The long and rich history of Featherstone Rovers Rugby League Football Club

Sunday, 13 January 2013

Jackie Blackburn

Continuing our new series of looking at Rovers’ fullbacks, we turn our attention this week to the 1940s which was, just as the previous decade had been, a time of real struggle for the club. The country was in the grip of a World War and to ease the problems of player availability due to military call ups the RFL introduced a "guest" system whereby a professionally registered player could turn out for another club at short notice with his own club’s permission. Our great centre Walt Tennant for instance once played a game for St. Helens. Rovers occasionally used Castleford’s full-back Norman Guest as a guest. I suppose the modern equivalent of that would be Rovers signing a player called Jamie Dual-Registration, but that seems unlikely.

1939 Jackie Blackburn

Just before the war, a promising youngster by the name of Jack Blackburn had been tried out, and his eye-catching skills marked him out as a future star. However, like so many others, his progress was blocked by an army call up. Therefore, Featherstone’s first choice full-back up to 1943 was Walt Parkin, who played a total of 140 games for the club between 1938 and 1946 and kicked 41 goals. This was a very useful return for a solid footballer like Parkin, playing in a losing team that didn’t score a lot of points. Former favourite from the 1930s Billy Stott came back from Oldham and filled in for a few games at full back as a guest player. Next to try his luck after Parkin was Larry Hossack who played a total of 55 games, although some of those games were as a three-quarter.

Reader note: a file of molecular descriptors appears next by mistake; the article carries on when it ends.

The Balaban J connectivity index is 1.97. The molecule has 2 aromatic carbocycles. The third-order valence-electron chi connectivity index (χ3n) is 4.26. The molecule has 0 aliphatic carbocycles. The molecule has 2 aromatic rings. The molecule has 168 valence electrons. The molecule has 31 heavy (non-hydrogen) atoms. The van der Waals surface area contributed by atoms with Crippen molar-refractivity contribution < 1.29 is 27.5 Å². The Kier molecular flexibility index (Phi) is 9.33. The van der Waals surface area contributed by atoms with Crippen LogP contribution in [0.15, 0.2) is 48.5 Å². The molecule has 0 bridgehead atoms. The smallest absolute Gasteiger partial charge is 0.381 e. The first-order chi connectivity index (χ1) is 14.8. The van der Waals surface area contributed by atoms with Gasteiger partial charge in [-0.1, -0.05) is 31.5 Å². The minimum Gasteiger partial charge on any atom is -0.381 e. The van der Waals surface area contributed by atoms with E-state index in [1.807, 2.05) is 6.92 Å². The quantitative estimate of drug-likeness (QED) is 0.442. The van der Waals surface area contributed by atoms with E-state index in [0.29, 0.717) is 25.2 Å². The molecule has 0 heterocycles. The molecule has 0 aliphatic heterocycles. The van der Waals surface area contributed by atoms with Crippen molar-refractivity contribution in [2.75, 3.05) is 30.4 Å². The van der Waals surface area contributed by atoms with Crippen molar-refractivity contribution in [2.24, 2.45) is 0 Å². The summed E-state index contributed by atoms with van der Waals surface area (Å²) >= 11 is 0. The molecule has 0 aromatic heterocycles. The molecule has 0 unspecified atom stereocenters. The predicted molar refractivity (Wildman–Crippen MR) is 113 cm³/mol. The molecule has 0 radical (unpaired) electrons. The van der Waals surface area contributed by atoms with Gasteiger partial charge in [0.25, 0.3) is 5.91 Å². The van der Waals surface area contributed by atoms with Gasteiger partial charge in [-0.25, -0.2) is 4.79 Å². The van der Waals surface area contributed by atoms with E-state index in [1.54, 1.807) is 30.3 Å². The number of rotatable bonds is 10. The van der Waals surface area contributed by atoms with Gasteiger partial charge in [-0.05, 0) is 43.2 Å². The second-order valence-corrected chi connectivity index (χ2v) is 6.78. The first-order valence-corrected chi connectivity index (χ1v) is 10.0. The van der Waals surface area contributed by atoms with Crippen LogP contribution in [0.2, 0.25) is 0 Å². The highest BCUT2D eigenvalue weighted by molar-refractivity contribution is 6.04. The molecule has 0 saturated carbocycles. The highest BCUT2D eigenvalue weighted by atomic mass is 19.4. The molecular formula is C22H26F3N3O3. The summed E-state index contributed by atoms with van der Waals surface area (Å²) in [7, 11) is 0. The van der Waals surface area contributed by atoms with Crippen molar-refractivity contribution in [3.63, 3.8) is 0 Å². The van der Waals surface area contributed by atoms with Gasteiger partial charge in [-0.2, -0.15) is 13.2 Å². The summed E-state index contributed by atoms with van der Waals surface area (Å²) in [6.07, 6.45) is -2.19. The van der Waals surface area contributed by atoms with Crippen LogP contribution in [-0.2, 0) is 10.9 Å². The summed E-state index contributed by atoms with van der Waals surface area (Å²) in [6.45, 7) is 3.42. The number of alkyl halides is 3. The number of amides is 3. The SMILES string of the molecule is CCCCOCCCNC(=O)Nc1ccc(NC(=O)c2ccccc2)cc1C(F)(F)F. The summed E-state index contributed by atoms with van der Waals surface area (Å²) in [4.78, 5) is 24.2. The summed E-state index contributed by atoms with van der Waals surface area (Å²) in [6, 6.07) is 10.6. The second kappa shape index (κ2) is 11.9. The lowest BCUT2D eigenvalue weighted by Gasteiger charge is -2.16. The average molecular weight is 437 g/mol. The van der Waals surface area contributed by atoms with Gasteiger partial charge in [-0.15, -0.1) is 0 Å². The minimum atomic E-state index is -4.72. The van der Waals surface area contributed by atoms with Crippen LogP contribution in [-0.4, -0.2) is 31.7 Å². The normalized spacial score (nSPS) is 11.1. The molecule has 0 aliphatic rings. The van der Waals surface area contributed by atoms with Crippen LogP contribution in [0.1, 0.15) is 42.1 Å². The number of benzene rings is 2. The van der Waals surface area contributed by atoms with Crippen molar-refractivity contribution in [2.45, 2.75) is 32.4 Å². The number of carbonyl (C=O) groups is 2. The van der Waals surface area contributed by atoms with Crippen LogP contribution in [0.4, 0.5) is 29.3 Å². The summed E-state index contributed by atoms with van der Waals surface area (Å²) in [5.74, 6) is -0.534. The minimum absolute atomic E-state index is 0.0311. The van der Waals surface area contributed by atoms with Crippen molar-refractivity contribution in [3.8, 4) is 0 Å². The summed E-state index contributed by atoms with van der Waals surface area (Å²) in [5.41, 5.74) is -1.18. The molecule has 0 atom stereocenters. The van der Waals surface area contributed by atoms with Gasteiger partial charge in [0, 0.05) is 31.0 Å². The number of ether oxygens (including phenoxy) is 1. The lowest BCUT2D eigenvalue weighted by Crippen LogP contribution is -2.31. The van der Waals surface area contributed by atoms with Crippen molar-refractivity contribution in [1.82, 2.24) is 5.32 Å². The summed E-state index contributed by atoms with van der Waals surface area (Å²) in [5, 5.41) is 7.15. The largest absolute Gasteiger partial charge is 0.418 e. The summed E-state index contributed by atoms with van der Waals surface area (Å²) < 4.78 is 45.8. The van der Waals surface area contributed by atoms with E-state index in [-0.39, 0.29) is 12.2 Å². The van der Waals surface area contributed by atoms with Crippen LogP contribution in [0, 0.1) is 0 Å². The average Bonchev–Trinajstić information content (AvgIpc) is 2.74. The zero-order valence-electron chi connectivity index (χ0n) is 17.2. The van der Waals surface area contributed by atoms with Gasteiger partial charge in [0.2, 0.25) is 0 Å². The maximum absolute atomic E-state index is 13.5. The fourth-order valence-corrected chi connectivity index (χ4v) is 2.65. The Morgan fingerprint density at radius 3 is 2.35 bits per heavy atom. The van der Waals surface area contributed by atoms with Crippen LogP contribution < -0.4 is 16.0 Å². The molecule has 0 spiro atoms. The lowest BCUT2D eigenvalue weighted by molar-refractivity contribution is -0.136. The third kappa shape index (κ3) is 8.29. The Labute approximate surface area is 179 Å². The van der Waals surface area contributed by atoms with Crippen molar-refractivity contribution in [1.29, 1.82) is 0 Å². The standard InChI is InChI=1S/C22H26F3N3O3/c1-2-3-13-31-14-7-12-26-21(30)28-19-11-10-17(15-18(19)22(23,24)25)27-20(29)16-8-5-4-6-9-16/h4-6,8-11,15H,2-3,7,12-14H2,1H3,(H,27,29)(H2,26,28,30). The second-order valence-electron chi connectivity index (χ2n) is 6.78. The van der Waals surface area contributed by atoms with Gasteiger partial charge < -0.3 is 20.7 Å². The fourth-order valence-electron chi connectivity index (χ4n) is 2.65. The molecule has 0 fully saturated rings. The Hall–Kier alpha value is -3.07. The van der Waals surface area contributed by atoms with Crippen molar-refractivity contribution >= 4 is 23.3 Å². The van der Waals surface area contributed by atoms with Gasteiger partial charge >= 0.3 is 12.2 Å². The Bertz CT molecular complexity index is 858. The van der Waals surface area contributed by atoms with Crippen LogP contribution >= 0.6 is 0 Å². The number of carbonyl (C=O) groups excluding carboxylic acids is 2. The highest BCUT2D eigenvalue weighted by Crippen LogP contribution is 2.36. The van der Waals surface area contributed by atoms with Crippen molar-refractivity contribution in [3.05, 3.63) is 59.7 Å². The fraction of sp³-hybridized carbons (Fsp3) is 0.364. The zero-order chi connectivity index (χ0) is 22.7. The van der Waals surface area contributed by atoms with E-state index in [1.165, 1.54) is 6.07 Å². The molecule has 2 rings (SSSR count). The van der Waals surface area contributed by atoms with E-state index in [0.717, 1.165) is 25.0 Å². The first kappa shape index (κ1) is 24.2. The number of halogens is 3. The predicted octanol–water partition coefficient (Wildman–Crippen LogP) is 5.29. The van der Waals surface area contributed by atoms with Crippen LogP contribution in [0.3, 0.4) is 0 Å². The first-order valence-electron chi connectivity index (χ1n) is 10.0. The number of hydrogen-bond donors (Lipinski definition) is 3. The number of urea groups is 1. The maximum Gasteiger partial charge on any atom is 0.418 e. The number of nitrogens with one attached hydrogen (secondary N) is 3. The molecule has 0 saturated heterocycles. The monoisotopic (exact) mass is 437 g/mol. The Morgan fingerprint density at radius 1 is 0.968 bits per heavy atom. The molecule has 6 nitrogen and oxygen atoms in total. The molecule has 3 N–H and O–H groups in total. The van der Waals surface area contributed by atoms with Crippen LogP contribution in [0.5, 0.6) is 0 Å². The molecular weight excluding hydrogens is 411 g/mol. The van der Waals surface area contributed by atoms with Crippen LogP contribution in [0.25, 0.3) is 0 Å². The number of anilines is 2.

After Hossack, Cyril Pawson made his mark, playing 81 games in which he kicked 56 goals. As the war came to an end, another promising local lad Irving Barraclough came through. He was the latest in a long line of Barracloughs who had made their way into the Rovers first team. He played 57 games and kicked 80 goals. As an example of the struggle Rovers had at this time, Barraclough actually finished as the club’s leading goal kicker in 1944/45 with a grand total of 13 goals! Once the war was over, Jack Blackburn came back into the reckoning. He had made a slow recovery from an injury sustained playing union for the RAF, but enjoyed a run at full-back in 1947/8. Jack made a total of 139 games for the club stretched over 14 years before finally retiring around the time of Rovers’ first ever Wembley. Towards the end of the decade Tommy Townsend took over at full-back. He proved to be a more than useful goal-kicker landing 76 in the 45 games he played, and was the club’s leading points scorer two years running in 1949 and 1950.

Townsend’s successor proved to be the daddy of them all in the goal-kicking department. After this long series of locally produced full-backs ended, the club went to Hull and signed a legend in January 1950.

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